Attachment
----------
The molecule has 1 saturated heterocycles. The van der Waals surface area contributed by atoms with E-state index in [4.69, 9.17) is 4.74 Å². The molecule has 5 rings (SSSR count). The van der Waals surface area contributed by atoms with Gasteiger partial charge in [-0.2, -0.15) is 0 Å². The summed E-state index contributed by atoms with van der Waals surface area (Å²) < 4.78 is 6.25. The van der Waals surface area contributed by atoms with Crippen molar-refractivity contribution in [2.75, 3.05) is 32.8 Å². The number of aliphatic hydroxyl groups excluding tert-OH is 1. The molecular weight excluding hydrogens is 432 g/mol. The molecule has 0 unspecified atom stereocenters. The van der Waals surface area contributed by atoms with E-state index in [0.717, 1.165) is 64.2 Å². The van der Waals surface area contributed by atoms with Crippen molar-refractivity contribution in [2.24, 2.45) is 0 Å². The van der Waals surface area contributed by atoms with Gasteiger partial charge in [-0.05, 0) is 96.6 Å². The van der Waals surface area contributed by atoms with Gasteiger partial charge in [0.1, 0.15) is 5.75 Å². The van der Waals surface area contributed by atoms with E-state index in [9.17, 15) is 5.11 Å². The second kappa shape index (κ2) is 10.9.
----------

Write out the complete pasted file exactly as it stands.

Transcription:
The molecule has 1 saturated heterocycles. The van der Waals surface area contributed by atoms with E-state index in [4.69, 9.17) is 4.74 Å². The molecule has 5 rings (SSSR count). The van der Waals surface area contributed by atoms with Gasteiger partial charge in [-0.2, -0.15) is 0 Å². The summed E-state index contributed by atoms with van der Waals surface area (Å²) < 4.78 is 6.25. The van der Waals surface area contributed by atoms with Crippen molar-refractivity contribution in [2.75, 3.05) is 32.8 Å². The number of aliphatic hydroxyl groups excluding tert-OH is 1. The molecular weight excluding hydrogens is 432 g/mol. The molecule has 0 unspecified atom stereocenters. The van der Waals surface area contributed by atoms with E-state index in [0.717, 1.165) is 64.2 Å². The van der Waals surface area contributed by atoms with Crippen molar-refractivity contribution in [2.24, 2.45) is 0 Å². The van der Waals surface area contributed by atoms with Gasteiger partial charge in [-0.05, 0) is 96.6 Å². The van der Waals surface area contributed by atoms with Gasteiger partial charge in [0.1, 0.15) is 5.75 Å². The van der Waals surface area contributed by atoms with E-state index in [9.17, 15) is 5.11 Å². The second kappa shape index (κ2) is 10.9.